UN begins sending winter aid to Iraq
GENEVA - The UN said Friday it had begun airlifting tent isolation kits into Iraq to help some of the around two million people displaced in the conflict-torn country get through the harsh winter.
The United Nations' refugee agency said the first of seven planned flights from Pakistan had touched down in Erbil in the northern Kurdish region late Thursday.
The flight was carrying 3,600 tent insulation kits, comprising polystyrene flooring and fibre insulation for tent walls, which will be distributed to camps across Iraq, UNHCR said in a statement.
Another six flights, carrying another 25,000 insulation kits from Lahore, where they are produced, are set to arrive before December 12, it added.
"Time is growing short," warned UNHCR regional chief Amin Awad, pointing out that temperatures were dropping fast across Iraq.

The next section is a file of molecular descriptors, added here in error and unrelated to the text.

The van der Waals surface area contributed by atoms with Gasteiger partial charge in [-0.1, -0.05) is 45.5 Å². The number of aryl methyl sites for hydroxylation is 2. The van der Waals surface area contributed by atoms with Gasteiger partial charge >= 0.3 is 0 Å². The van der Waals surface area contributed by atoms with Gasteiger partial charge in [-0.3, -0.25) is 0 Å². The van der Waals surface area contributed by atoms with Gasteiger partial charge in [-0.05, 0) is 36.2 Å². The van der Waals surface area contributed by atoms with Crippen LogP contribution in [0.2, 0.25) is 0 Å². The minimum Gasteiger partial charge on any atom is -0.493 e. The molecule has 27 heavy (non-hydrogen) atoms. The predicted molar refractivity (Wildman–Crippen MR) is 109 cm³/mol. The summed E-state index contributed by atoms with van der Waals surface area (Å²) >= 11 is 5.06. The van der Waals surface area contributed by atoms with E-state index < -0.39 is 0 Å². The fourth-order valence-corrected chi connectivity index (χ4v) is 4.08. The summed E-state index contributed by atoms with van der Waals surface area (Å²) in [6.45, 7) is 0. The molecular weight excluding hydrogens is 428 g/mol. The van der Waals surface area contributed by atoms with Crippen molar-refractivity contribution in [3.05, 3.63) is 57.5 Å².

"We must get this essential support to the most vulnerable Iraqi displaced immediately," he said.
Around two million Iraqis have been displaced since January, most of them since the Islamic State group jihadists began seizing large swaths of the country in June, declaring an Islamic "caliphate" across much of Iraq and Syria.
More than 60,000 people are now living in eight tent camps across the country, with new camps being built to house more than 300,000 more, UNHCR said.
"Currently, as many as 700,000 people are living in unfinished or abandoned buildings, schools, religious centres, and even in parks," the agency warned.
The Iraqi government, the regional Kurdistan government and dozens of aid agencies are all working to help provide safe and warm shelter to all in need, but UNHCR warned time was not on their side.
Lacking funds also remain a "major challenge," said the agency, pointing out that it had received less than half of the more than $110 million it was seeking for its winterisation programme in Iraq.
The agency said it still needed 15,000 more insulation kits to reach its target of helping 40,000 families.
A long line of other items are also needed to help the displaced get through the winter, including warm clothing, stoves and kerosene.
Without such aid, it warned that "those displaced will suffer and the lives of the most vulnerable could be endangered."